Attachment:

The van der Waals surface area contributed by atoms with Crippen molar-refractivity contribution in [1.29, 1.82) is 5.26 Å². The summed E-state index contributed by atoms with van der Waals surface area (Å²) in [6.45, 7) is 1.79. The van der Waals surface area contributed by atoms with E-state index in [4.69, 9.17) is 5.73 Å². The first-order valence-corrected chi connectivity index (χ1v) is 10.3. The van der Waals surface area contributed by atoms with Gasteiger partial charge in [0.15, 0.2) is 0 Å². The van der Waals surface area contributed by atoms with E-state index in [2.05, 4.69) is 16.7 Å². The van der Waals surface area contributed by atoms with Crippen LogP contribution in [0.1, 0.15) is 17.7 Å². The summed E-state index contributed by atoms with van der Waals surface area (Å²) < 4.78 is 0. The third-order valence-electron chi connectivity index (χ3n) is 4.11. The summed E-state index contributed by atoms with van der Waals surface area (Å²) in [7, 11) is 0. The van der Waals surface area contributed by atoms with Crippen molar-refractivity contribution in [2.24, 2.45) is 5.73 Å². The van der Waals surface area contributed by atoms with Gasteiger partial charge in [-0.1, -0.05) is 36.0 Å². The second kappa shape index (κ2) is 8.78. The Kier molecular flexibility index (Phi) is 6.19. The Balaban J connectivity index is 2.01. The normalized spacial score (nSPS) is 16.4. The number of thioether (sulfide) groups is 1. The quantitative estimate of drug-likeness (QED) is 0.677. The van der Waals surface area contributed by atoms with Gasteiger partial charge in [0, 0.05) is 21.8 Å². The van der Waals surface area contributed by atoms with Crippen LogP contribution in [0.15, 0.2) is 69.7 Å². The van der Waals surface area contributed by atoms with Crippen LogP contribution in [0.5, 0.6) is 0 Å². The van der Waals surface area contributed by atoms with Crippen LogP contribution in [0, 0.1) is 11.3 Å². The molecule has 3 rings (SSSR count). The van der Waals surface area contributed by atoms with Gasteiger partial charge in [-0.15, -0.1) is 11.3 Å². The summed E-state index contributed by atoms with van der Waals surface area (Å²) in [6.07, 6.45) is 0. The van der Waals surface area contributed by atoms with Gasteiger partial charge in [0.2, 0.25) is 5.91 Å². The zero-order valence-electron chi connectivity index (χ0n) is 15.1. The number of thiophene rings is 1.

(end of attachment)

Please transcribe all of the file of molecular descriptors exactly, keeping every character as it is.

The van der Waals surface area contributed by atoms with Crippen molar-refractivity contribution in [1.29, 1.82) is 5.26 Å². The summed E-state index contributed by atoms with van der Waals surface area (Å²) in [6.45, 7) is 1.79. The van der Waals surface area contributed by atoms with E-state index in [4.69, 9.17) is 5.73 Å². The first-order valence-corrected chi connectivity index (χ1v) is 10.3. The van der Waals surface area contributed by atoms with Gasteiger partial charge in [0.15, 0.2) is 0 Å². The van der Waals surface area contributed by atoms with E-state index in [2.05, 4.69) is 16.7 Å². The van der Waals surface area contributed by atoms with Crippen LogP contribution in [0.1, 0.15) is 17.7 Å². The summed E-state index contributed by atoms with van der Waals surface area (Å²) < 4.78 is 0. The third-order valence-electron chi connectivity index (χ3n) is 4.11. The summed E-state index contributed by atoms with van der Waals surface area (Å²) in [7, 11) is 0. The van der Waals surface area contributed by atoms with Crippen molar-refractivity contribution in [2.24, 2.45) is 5.73 Å². The van der Waals surface area contributed by atoms with Gasteiger partial charge in [-0.1, -0.05) is 36.0 Å². The second kappa shape index (κ2) is 8.78. The Kier molecular flexibility index (Phi) is 6.19. The Balaban J connectivity index is 2.01. The normalized spacial score (nSPS) is 16.4. The number of thioether (sulfide) groups is 1. The quantitative estimate of drug-likeness (QED) is 0.677. The van der Waals surface area contributed by atoms with Gasteiger partial charge in [0, 0.05) is 21.8 Å². The van der Waals surface area contributed by atoms with Crippen LogP contribution in [0.15, 0.2) is 69.7 Å². The van der Waals surface area contributed by atoms with Crippen LogP contribution in [0.5, 0.6) is 0 Å². The van der Waals surface area contributed by atoms with Crippen LogP contribution in [0, 0.1) is 11.3 Å². The molecule has 3 rings (SSSR count). The van der Waals surface area contributed by atoms with Gasteiger partial charge in [-0.15, -0.1) is 11.3 Å². The summed E-state index contributed by atoms with van der Waals surface area (Å²) in [6.07, 6.45) is 0. The van der Waals surface area contributed by atoms with Gasteiger partial charge in [0.2, 0.25) is 5.91 Å². The zero-order valence-electron chi connectivity index (χ0n) is 15.1. The number of thiophene rings is 1.